What is renal failure?
Renal failure refers to temporary or permanent damage to the kidneys that results in loss of normal kidney function. There are two different types of renal failure–acute and chronic. Acute renal failure has an abrupt onset and is potentially reversible. Chronic renal failure progresses slowly over at least three months and can lead to permanent renal failure. The causes, symptoms, treatments, and outcomes of acute and chronic are different.
Conditions that may lead to acute or chronic renal failure may include, but are not limited to, the following:
Acute renal failure
Chronic renal failure
Myocardial infarction. A heart attack may occasionally lead to temporary kidney failure.
Diabetic nephropathy. Diabetes can cause permanent changes, leading to kidney damage.
Rhabdomyolysis. Kidney damage that can occur from muscle breakdown. This condition can occur from severe dehydration, infection, or other causes.
Hypertension. Chronic high blood pressure (hypertension) can lead to permanent kidney damage.
Decreased blood flow to the kidneys for a period of time. This may occur from blood loss or shock.
Lupus (SLE). A chronic inflammatory/autoimmune disease that can injure the skin, joints, kidneys, and nervous system.
An obstruction or blockage along the urinary tract.
A prolonged urinary tract obstruction or blockage.
Hemolytic uremic syndrome. Usually caused by an E. coli infection, kidney failure develops as a result of obstruction to the small functional structures and vessels inside the kidney.
Alport syndrome. An inherited disorder that causes deafness, progressive kidney damage, and eye defects.
Ingestion of certain medications that may cause toxicity to the kidneys.
Nephrotic syndrome. A condition that has several different causes. Nephrotic syndrome is characterized by protein in the urine, low protein in the blood, high cholesterol levels, and tissue swelling.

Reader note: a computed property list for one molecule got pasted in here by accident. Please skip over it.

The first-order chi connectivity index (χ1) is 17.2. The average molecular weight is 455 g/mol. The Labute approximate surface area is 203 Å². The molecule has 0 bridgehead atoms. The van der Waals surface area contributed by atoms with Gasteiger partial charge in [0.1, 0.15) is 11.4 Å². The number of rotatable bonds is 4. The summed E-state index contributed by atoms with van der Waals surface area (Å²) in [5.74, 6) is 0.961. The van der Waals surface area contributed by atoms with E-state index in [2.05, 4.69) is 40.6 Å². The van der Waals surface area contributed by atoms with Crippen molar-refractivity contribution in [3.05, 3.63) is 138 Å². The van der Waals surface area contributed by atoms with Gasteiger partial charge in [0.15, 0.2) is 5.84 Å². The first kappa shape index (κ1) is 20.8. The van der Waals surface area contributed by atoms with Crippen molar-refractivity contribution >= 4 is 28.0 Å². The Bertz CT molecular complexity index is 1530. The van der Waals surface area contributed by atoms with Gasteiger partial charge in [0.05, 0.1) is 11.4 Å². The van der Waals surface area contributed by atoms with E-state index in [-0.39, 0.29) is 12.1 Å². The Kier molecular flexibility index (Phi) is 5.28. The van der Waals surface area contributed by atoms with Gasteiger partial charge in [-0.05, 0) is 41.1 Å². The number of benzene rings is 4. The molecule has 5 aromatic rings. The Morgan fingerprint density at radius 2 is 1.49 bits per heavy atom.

Glomerulonephritis. A type of kidney disease that involves glomeruli. During glomerulonephritis, the glomeruli become inflamed and impair the kidney’s ability to filter urine. Glomerulonephritis may lead to chronic renal failure in some individuals.
Polycystic kidney disease. A genetic disorder characterized by the growth of numerous cysts filled with fluid in the kidneys.
Any condition that may impair the flow of oxygen and blood to the kidneys such as cardiac arrest.
Cystinosis. An inherited disorder in which the amino acid cystine (a common protein-building compound) accumulates within specific cellular bodies of the kidney, known as lysosomes.
Interstitial nephritis or pyelonephritis. An inflammation to the small internal structures in the kidney.
What is end-stage renal disease (ESRD)?
End-stage renal disease is when the kidneys permanently fail to work.
What are the symptoms of renal failure?
The symptoms for acute and chronic renal failure may be different. The following are the most common symptoms of acute and chronic renal failure. However, each individual may experience symptoms differently. Symptoms may include:
Acute (Symptoms of acute renal failure depend largely on the underlying cause.):
Diarrhea or bloody diarrhea
No urine output or high urine output
History of recent infection (a risk factor for acute renal failure)
History of taking certain medications (a risk factor for acute renal failure)
History of trauma (a risk factor for acute renal failure)
Swelling of the tissues
Inflammation of the eye
Detectable abdominal mass
Exposure to heavy metals or toxic solvents (a risk factor for acute renal failure)
Fatigue with light activity
High urine output or no urine output
Recurrent urinary tract infections